Gross entered parliament in 1992 at the age of 22, two years after becoming leader of the Young Social Democrats. He served as interior minister since 2000. 
Mr Gross, who has also taken over as head of the ruling Social Democrat Party, is a popular politician. But he is facing an extremely difficult, not to say daunting, task. Mr Gross has only one extra vote to count on in securing a majority in parliament and presenting a viable government alliance. Mr Gross wants to sustain his government until the 2006 elections, while avoiding any compromising reliance on communist support. 

Czech Civic Democrats Remain Well Ahead 
The Civic Democratic Party (ODS) in opposition, nevertheless, remains the most popular political organization in the Czech Republic. According to a poll by STEM, 34.1 per cent of respondents would vote for the ODS in the next parliamentary election.
The Communist Party of Bohemia and Moravia (KSCM) is second with 16.1 per cent, followed by the governing Czech Social Democratic Party (CSSD) with 15.6 per cent, and the Christian and Democratic Union - Czech People's Party (KDU-CSL)- with 8.1 per cent. 
The Czech Republic will hold a nationwide referendum on the European Constitution by June 2006, possibly along with parliamentary elections. Prime minister Gross supports the ratification of the proposed body of law. On Dec. 2, Klaus said the document would "endanger freedom, democracy and prosperity."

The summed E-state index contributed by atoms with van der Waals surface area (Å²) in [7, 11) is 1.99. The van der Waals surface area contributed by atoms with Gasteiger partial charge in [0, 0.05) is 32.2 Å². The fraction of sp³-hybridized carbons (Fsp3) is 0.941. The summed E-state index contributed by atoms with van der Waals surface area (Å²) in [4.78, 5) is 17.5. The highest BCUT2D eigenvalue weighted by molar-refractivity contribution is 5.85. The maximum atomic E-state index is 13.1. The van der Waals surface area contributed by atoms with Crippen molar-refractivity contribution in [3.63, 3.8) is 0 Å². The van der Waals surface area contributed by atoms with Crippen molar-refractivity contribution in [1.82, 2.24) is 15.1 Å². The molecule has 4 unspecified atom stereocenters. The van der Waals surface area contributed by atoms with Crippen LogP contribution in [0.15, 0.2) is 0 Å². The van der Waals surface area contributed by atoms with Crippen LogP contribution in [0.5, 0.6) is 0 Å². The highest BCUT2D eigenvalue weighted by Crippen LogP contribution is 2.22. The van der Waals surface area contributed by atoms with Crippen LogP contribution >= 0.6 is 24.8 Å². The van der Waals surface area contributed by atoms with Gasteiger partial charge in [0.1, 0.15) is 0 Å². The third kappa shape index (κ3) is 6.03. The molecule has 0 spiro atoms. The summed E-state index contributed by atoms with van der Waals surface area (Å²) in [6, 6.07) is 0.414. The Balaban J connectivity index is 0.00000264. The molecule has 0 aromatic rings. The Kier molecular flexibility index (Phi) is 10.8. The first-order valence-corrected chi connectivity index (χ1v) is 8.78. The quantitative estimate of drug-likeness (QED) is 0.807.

Consumer surge in spending
Czech retail sales surged 8 per cent year-on-year in November 2004, the statistical office said on January 17th. The November figures were well above expectations for a rise in retail sales of around 6 per cent. In October, sales were up just 1.3 per cent.
Analysts said the figures pointed to robust consumer demand in the run up to Christmas but did not necessarily herald a strong pick up in the wider economy.
The Czech gross domestic product is rising strongly by European Union standards but lags the other seven former communist countries which joined the European Union in May last year. Economic growth in the third quarter, the latest period for which data is available, was 3.6 per cent year-on-year. 
Neighbouring Poland posted year-on-year GDP growth of 4.7 per cent in the same period. Slovakia posted year-on-year GDP growth of 5.3 per cent.

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Tatra truckmaker stays cool on higher sales result

Tatra Koprivince, the Czecg truckmaker, posted 47m Czech crowns profit on sales of 2.7bn crowns in January-September, Interfax News Agency reported.